Not only have the largest U.S. banks greatly expanded their brokerage activities over the past two decades, the largest investment banks chose to become regulated as traditional bank holding companies, coming under Federal Reserve supervision.
While Hoenig's proposal would appear to have a very small chance of becoming law in the current political environment, we are heading into an election, and as we saw with Dodd-Frank, the ongoing credit crisis and anti-Wall Street fervor can lead to major regulatory changes. While most of Dodd-Frank hasn't yet been implemented, the banking landscape has changed in a major way, with the creation of the Consumer Financial Protection Bureau, the proposed adoption of Basel III capital requirements and the Volcker Rule being just a few examples.
Hoenig's proposal really would lead to major industry upheaval, causing the break-up of the largest U.S. Banks:
- Goldman Sachs (GS) has been regulated as a traditional bank holding company since late 2008. The company has two bank subsidiaries that enjoy deposit insurance protection. Goldman Sachs Bank USA had $114.7 billion in total assets as of June 30, while Goldman Sachs Trust Company, NA, had a small balance sheet, with just $47.4 million in total assets, focusing on trust services.
- Morgan Stanley (MS) is expanding its brokerage business, agreeing on Sept. 11 to complete its purchase of Citigroup's (C) 49% stake in the Morgan Stanley Smith Barney joint venture, by June 1, 2015. The company also came under Federal Reserve supervision as a bank holding company in late 2008, and has two deposit-gathering bank subsidiaries. Morgan Stanley Bank, NA had $69.4 billion in total assets as of June 30, while Morgan Stanley Private Bank, NA had $12 billion in assets.
- As its name tells us so clearly, JPMorgan Chase (JPM) is a major player, in traditional commercial banking, investment banking, and brokerage, with the old Chase Manhattan merging with J.P. Morgan in 2000. The combined company is the largest bank holding company in the U.S., with $2.3 trillion in total assets as of June 30. JPMorgan Chase's $4.4 billion in second-quarter pre-tax trading losses in its Chief Investment Office from the now infamous "London Whale" hedge trade, is just the sort of thing Hoenig would like to see traditional banks avoid. Then again, JPMorgan still turned a tidy $5 billion second-quarter profit.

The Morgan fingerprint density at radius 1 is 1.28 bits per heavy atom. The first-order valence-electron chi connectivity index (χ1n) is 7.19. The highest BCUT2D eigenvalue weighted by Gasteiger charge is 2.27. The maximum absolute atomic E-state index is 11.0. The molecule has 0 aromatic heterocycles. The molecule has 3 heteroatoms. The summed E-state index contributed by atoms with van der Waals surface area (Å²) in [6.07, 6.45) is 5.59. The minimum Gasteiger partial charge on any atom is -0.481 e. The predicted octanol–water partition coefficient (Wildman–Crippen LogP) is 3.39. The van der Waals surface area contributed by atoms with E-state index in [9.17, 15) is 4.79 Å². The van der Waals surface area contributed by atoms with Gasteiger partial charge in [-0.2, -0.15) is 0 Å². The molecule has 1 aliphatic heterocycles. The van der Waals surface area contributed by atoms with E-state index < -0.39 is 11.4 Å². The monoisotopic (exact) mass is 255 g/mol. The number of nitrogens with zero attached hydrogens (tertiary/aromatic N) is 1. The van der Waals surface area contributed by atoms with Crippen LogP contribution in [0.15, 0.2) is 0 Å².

- Bank of America (BAC) is the second-largest U.S bank holding company, with $2.2 trillion in assets as of June 30. With the company facing $22.7 billion in mortgage repurchase demands as of June 30 -- a number that grew by 41% just in the second quarter -- it is surely counting on its Merrill Lynch subsidiary, which it acquired in 2008, as a major source of fee revenue. The company's Global Markets unit accounted for $3.4 billion in second-quarter revenue, out of $22.2 billion in total revenue.
- Citigroup (C) had $1.9 trillion in total assets as of June 30. The company is well on its way to reducing its brokerage business, through the sale of its 49% stake in the Morgan Stanley Smith Barney joint venture, that will be completed in June 2015. However, Citigroup also has an institutional brokerage services, which unlike the MSSB joint venture, has not been placed within the company's Citi Holdings runoff subsidiary.
- Wells Fargo (WFC) had $1.4 trillion in assets as of June 30, having more than doubled in size when it trumped Citigroup's bid to acquire the troubled Wachovia in 2008. Wachovia Securities was a very important part of that acquisition. Total second-quarter revenue for Wells Fargo's Wealth, Brokerage and Retirement unit was $3.0 billion, out of the company's total revenue of $21.3 billion.